In a codependent relationship one person is always giving way more than they are receiving. Codependent people have the need to be needed. They overlook their own needs and prioritize other people. They rely on external validation and their self worth is rooted in what they do for other people. They have a difficult time asking for help.
To stop being codependent in a relationship it might be important to know what a healthy relationship looks like. Now that you have a glimpse into what a codependent relationship looks like let’s look at some of the traits of a healthy relationship.
Here is how healthy relationships look like
A healthy relationship feels smooth and easy. It feels secure and safe to be vulnerable.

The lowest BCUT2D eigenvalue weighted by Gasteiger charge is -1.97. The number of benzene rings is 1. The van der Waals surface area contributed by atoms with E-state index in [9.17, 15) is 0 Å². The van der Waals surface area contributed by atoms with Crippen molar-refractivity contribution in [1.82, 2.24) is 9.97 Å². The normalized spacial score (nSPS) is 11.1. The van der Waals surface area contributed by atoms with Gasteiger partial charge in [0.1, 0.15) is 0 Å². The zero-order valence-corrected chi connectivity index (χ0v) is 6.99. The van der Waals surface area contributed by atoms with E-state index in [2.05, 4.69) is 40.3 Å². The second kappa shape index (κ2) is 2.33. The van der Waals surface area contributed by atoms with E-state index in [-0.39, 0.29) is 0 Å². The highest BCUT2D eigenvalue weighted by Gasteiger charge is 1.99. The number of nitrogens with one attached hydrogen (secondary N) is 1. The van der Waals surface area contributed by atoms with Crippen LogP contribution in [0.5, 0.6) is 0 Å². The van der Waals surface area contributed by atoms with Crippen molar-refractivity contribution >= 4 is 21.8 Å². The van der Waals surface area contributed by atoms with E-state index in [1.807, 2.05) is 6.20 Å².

Healthy adult relationships are reciprocal. There is a mutual understanding and people take care of each other.
They give each other space and boundaries are respected.
The people involved in the relationship whether it is in a family setting, friendship or romantic relationship are able to be their authentic selves.
They can express their feelings and needs openly and honestly and the other members in the relationship dynamics are receptive.
There is scope and a safe space for difficult conversations. A disagreement does not mean that the relationship will end.
Being a support system for each other in a way that builds each other up and is not enabling.
In a healthy romantic relationship no one is trying to ‘fix’ or rescue anyone, they make room for the other person in their lives and let their partner have their own individuality.
The difference between codependent and healthy relationships is that there is a balance and a sense of security in a healthy relationship that is missing in a codependent relationship.